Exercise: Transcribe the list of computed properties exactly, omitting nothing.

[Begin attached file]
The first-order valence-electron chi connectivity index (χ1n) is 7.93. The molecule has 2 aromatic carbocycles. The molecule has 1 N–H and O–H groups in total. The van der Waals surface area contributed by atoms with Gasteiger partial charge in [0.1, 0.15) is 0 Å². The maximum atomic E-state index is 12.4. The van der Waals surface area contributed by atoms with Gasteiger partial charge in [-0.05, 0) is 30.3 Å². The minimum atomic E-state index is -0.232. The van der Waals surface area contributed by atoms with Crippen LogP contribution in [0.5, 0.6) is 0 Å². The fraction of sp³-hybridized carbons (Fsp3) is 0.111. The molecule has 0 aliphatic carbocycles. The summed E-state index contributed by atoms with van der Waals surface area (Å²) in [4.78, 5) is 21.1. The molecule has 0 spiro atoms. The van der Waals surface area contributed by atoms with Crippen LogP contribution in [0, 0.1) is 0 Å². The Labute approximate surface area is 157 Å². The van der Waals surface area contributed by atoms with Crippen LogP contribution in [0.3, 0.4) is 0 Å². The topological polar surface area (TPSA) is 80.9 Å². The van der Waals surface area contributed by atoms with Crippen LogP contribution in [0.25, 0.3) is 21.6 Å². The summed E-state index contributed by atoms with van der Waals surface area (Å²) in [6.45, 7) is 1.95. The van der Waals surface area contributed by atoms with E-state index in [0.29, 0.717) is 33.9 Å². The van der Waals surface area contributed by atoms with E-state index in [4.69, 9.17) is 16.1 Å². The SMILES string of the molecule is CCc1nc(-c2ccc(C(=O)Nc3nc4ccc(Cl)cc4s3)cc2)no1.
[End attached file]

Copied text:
The first-order valence-electron chi connectivity index (χ1n) is 7.93. The molecule has 2 aromatic carbocycles. The molecule has 1 N–H and O–H groups in total. The van der Waals surface area contributed by atoms with Gasteiger partial charge in [0.1, 0.15) is 0 Å². The maximum atomic E-state index is 12.4. The van der Waals surface area contributed by atoms with Gasteiger partial charge in [-0.05, 0) is 30.3 Å². The minimum atomic E-state index is -0.232. The van der Waals surface area contributed by atoms with Crippen LogP contribution in [0.5, 0.6) is 0 Å². The fraction of sp³-hybridized carbons (Fsp3) is 0.111. The molecule has 0 aliphatic carbocycles. The summed E-state index contributed by atoms with van der Waals surface area (Å²) in [4.78, 5) is 21.1. The molecule has 0 spiro atoms. The van der Waals surface area contributed by atoms with Crippen LogP contribution in [0, 0.1) is 0 Å². The Labute approximate surface area is 157 Å². The van der Waals surface area contributed by atoms with Crippen LogP contribution in [0.3, 0.4) is 0 Å². The topological polar surface area (TPSA) is 80.9 Å². The van der Waals surface area contributed by atoms with Crippen LogP contribution in [0.25, 0.3) is 21.6 Å². The summed E-state index contributed by atoms with van der Waals surface area (Å²) in [6.45, 7) is 1.95. The van der Waals surface area contributed by atoms with E-state index in [0.29, 0.717) is 33.9 Å². The van der Waals surface area contributed by atoms with E-state index in [4.69, 9.17) is 16.1 Å². The SMILES string of the molecule is CCc1nc(-c2ccc(C(=O)Nc3nc4ccc(Cl)cc4s3)cc2)no1.